BY Dennis Glade Times Herald
The Washington Times-Herald
---- — Baseball is a simple game, yet for the second straight year baseball’s sabermetrics community is trying to discredit Miguel Cabrera’s greatness. If this seems like a repeat of the summer of 2012, you’re right. If you recall last summer, sabermatricians and a collection of sportswriters banded together to discredit Cabrera’s Triple Crown season, because Mike Trout had the supposed greatest season of all time with his Wins Above Replacement rating of 10.7. WAR is the determined value of a players value to a player’s contributions to a team through baserunning, batting, fielding and pitching.
This year WAR is very close with Trout at 6.7 and Cabrera is at 6.5. Since the bread and butter of the WAR argument doesn’t separate Trout from Cabrera, Yahoo’s Jeff Passan recently wrote that Trout is more valuable than Cabrera, because the Angels’ outfielder’s salary of $510,000 is far less than the $21 million Cabrera will make this season. Passan also voted for Trout for American League MVP over Cabrera last year.
Yes, you read that correctly, Mike Trout should be the MVP because he makes such a small amount of money in relation to Cabrera. This argument is even more ridiculous than the WAR debate last season. What Cabrera has done over the last two seasons is starting an argument as to whether he is one of the six best right handed hitters of all time, along with Rogers Hornsby, Joe DiMaggio, Hank Aaron, Willie Mays and Albert Pujols.
Trout is on his way to a great career, maybe even a Hall of Fame career, but the things Cabrera is doing are things that haven’t been done in decades. The fact that people are saying he has to get hot to catch Baltimore’s Chris Davis in home runs to clinch a second consecutive Triple Crown — which has never been done — tells you all you need to know about where he is in baseball history right now. He’ll end up with better numbers than he had last season.
Cabrera leads by more than 30 points in the batting average category. He’s hitting .360 and still hitting for the same power numbers as Davis, who has a batting average at .300. Conventional wisdom tells you hitting for that high of an average with those power numbers shouldn’t be possible. For Cabrera, this has become his new normal. His offensive numbers outweigh whatever defensive and baserunning edge Trout has.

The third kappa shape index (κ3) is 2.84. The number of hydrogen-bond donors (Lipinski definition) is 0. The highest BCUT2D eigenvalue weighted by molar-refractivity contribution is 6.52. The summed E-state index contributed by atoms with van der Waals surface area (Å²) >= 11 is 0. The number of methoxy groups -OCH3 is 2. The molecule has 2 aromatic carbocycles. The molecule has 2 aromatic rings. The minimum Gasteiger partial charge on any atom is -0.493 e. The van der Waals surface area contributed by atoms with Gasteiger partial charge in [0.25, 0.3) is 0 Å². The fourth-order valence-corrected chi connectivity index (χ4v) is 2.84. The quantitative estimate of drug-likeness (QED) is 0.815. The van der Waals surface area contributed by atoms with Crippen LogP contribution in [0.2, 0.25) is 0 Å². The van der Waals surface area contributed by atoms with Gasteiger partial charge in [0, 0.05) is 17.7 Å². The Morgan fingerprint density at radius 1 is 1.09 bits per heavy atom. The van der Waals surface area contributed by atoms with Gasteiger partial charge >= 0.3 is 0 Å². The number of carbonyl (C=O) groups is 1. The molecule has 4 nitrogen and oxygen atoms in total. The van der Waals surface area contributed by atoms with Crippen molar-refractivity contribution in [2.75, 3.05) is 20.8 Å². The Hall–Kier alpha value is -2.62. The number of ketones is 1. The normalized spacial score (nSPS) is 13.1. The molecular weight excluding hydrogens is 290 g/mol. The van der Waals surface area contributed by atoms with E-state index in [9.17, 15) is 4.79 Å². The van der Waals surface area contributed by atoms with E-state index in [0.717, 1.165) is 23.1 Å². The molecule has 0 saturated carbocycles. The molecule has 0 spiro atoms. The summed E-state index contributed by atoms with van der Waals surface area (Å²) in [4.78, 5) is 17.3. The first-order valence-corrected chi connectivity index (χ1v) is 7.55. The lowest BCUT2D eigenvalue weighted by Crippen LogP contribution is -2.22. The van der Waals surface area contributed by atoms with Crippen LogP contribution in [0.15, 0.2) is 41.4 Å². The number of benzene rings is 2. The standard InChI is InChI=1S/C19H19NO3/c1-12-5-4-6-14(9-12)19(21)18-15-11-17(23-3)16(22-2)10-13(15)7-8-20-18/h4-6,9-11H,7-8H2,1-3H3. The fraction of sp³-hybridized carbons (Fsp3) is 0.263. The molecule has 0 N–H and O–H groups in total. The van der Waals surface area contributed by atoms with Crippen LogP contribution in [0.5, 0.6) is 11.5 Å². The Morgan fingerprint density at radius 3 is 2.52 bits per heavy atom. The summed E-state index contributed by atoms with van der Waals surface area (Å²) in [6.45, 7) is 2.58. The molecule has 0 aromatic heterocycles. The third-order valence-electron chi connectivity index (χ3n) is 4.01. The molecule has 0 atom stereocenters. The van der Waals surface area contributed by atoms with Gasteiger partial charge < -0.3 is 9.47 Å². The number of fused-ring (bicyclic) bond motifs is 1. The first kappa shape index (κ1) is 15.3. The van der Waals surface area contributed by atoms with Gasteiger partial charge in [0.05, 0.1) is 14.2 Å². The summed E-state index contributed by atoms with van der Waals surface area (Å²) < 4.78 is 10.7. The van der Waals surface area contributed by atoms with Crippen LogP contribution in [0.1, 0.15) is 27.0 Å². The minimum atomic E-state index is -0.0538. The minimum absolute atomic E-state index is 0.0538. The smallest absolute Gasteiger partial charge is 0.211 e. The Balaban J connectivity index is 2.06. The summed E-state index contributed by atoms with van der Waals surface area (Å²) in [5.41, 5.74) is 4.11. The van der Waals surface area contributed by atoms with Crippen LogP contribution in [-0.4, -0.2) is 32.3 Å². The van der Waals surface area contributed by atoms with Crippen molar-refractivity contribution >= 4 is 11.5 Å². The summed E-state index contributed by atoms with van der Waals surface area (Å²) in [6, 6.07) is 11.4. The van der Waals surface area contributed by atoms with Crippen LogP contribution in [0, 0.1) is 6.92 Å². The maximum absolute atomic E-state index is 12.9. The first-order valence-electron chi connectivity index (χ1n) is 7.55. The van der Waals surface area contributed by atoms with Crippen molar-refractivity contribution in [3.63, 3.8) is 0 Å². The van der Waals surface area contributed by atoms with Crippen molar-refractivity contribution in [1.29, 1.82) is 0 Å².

Cabrera’s slash line of .360 batting average/.453 on-base percentage/.685 slugging percentage/1.138 OPS as of Thursday are all improvements from last year, including a 30 point jump in batting average. Some sabermatricians want to devalue batting average and RBI, because to them they are apparently outdated statistics. Cabrera’s slugging percentage are 26 points higher, his slugging 111 points higher and his OPS is 137 points higher than Trout’s.
It’s a shame that even on August 16, Cabrera is just now getting the attention he deserves. Cabrera even performed the unthinkable feat of homering off of the greatest reliever of all time — Mariano Rivera — not once but twice in three days this past weekend.
The first off these homers took place last Friday night. With Detroit trailing 4-2 in the ninth inning and one runner on base, Cabrera fouled the patented Rivera cut fastball off his knee and looked like he could barely walk and two pitches later he hit a 430-foot bomb over the centerfield fence to tie the game. It was a moment in time between two of the all-time greats.
Rivera isn’t as good as he once was, but it was an example of how dominant Cabrera is at the plate these days. He’s set a standard of play that can only be duplicated by maybe 10 hitters in the history of baseball.
You can’t ever be sure about anyone these days, but Cabrera looks like a clean player who has exceeded the hype of what kind of player he could be when he entered the big leagues with the Marlins a decade ago.
With all the negative storylines circling the game of baseball with the Biogenesis scandal and A-Rod appealing his 211-game suspension we would be smart to focus in on the best hitter any of us will ever see — Miguel Cabrera.